The Commandant is making life rough for the colonials in Spanish California. While trying to help, Zorro is charged with the murder of the new Governor, but in the end he triumphs over the evil Commandant.
The California-Yucatan Railroad, being built for the good of Mexico, is under siege by a gang of terrorists hoping to force its sale; no one can prove their connection to profiteer Marsden.... See full summary »
Lamont Cranston assumes his secret identity as "The Shadow", to break up an attempted robbery at an attorney's office. When the police search the scene, Cranston must assume the identity of... See full summary »
Rod La Rocque,
Lamont Cranston (Rod La Rocque), amateur criminologist and detective, with a daily radio program, sponsored by the Daily Classic newspaper, has developed a friendly feud that sometimes ... See full summary »
Rod La Rocque,
Thomas E. Jackson
Mexico, 1840s. When the new Spanish Governor begins to grind the peasants under his heel, wealthy landowner Don Diego Vega follows in his late father's footsteps and becomes Zorro, the ... See full summary »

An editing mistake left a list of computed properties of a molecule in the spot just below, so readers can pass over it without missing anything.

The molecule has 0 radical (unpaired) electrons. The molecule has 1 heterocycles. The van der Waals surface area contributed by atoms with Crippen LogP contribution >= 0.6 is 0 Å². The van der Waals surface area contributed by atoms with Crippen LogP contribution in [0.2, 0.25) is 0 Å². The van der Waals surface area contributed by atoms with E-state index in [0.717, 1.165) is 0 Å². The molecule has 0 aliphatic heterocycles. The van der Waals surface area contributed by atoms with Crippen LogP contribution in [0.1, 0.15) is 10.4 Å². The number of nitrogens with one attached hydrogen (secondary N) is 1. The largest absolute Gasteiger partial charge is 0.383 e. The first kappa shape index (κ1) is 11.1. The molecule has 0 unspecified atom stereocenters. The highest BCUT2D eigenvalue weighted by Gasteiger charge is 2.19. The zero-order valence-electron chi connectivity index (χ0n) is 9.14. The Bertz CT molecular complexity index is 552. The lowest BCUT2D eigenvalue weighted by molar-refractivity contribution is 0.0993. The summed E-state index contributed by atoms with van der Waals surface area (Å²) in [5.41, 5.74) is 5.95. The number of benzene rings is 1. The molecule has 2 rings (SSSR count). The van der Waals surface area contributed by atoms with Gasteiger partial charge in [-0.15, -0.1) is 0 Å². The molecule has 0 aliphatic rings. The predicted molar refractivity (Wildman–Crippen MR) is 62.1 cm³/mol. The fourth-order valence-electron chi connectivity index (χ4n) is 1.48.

Don Diego is fighting for the peons against the Commandante. Shortly after the Governor and his daughter Isabella arrive, the Governor is killed and marked with a Z. When Don Diego's identity as Zorro is revealed to Isabella, she has the Commandante arrest him as the killer. But he convinces her the Commandante was the killer as the Z was backwards. Written by
Maurice VanAuken <firstname.lastname@example.org>
An entertaining "Zorro" with gorgeous color photography.
Within the limits of a lesser budget and a less expansive script, Republic's first color film is by no means an unworthy rival to Fox's later and better-known "The Mark of Zorro". True, you can hardly compare Bob Livingston with Tyrone Power, Heather Angel with Linda Darnell, Emily Fitzroy with Gale Sondergaard or Chris-Pin Martin with Basil Rathbone. Nonetheless, Republic's players do the familiar story proud.
"The Bold Caballero" is ably directed with more than enough fencing, duelling and hair's-breath escapes for the fans, plus a bit of comedy, a couple of songs, and maybe just a mite too much of romance.
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